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‘Keeping the content relevant and fresh is vital, and organisers who get this right will continue to flourish’

The events industry is worth more than £39 billion to the UK economy and has ambitions to drive investment of £48.4 billion by 2020, as set out in the Business Visits and Events Partnership’s Overview of the UK Events Industry. Conferences and meetings deliver the lion’s share, with more than £19 billion direct spending on goods and services, followed by £11 billion from trade and consumer exhibitions.

The Association of Event Organisers (AEO) represents UK exhibition and conference organisers, and is part of the All Party Parliamentary Group for Events as well as the Events Industry Board, co-ordinated by the Department for Culture, Media and Sport. It seeks to promote the importance of the industry and find ways of ensuring the UK remains competitive for inward investment, and exporting events and UK business overseas.

Furthermore, AEO has recently launched its Global Study which shows that its members were responsible for driving revenues of £1.2 billion in 2014-15 from overseas events, an increase of 23 per cent on the previous year.

Although the industry is forecast to continue to grow, organisers have identified a number of areas affecting their ability to attract inward investment to the UK, including ease of entry and increased costs compared with other markets. Potential solutions are the introduction of special event visas and cost-reduction measures, such as considering how to reduce the impact of air passenger duty and VAT on business events to attract visitors and exhibitors to established UK events, and to try and attract new peripatetic events into the country.

In addition to operational considerations for maintaining competitiveness, organisers are looking at how they can enhance the experience of exhibitors, visitors and delegates because this is what keeps them coming back year after year. Keeping the content relevant and fresh is vital, and organisers who can get this right are the ones who will continue to flourish. Fortunately, there are plenty of examples out there that nurture the communities they serve and make events fun, educational and tailored to a specific audience.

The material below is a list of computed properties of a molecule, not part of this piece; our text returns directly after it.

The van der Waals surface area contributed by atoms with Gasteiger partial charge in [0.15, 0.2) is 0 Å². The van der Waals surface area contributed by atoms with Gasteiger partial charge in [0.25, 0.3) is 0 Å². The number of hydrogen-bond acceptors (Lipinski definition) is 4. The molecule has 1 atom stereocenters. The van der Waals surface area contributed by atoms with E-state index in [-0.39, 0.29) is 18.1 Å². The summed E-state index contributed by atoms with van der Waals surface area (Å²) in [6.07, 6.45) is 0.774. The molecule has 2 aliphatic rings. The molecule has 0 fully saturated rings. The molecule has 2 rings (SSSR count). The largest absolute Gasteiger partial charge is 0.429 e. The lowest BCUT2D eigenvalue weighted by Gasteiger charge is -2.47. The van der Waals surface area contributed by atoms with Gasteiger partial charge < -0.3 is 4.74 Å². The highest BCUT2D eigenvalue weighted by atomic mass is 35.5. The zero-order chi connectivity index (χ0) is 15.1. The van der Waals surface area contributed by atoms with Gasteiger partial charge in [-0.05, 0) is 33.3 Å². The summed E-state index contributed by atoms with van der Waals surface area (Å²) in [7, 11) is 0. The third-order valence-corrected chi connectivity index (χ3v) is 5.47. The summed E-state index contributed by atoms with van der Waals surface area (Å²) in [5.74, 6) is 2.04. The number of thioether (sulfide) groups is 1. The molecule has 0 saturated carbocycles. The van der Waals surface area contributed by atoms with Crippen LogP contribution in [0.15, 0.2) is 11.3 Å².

Trade events in the UK are learning from their consumer counterparts. Event organisers looking to target younger business-to-business audiences are developing festival-style trade shows that have taken the young, urban festival feel and translated it into a vibrant, dynamic business event with fantastic content and inspirational speakers.

Another way of engaging a specific audience is to offer visitor packages by co-operating with other organisers who are running an event at the same venue. This enables the visitor or delegate to make the most of their leisure or business time and save money by visiting a number of different events on the same day. It tends to work particularly well for exhibitions targeting similar audience profiles, for example a gaming trade show and an adventure holiday event. It’s worth thinking about when planning the next event or launching a new show.

AEO also helps members support their customers, via its FaceTime initiative www.facetime.org.uk. Launched in 2010, it provides resources that enable exhibitors to improve their performance, drive sales and enhance the customer experience as well as champion best practice.

There are many ways exhibitors can make events more memorable for attendees by creating on-stand experiences that are fun, interactive and engaging. Using the latest technology and gamification is a great way to appeal to competitive types, for example.

FaceTime research shows that 69 per cent of attendees recommend brands they’ve seen at a show and 74 per cent of visitors believe live events are the best form of marketing, which is twice as powerful as TV advertising. In addition, 32 per cent of consumer and 34 per cent of trade show attendees are considered to be high influencers and spend twice as much as other visitors.

The aim for both organisers and exhibitors is to create an experience that gives highly influential visitors something to talk about and attracts even more big spenders to future events.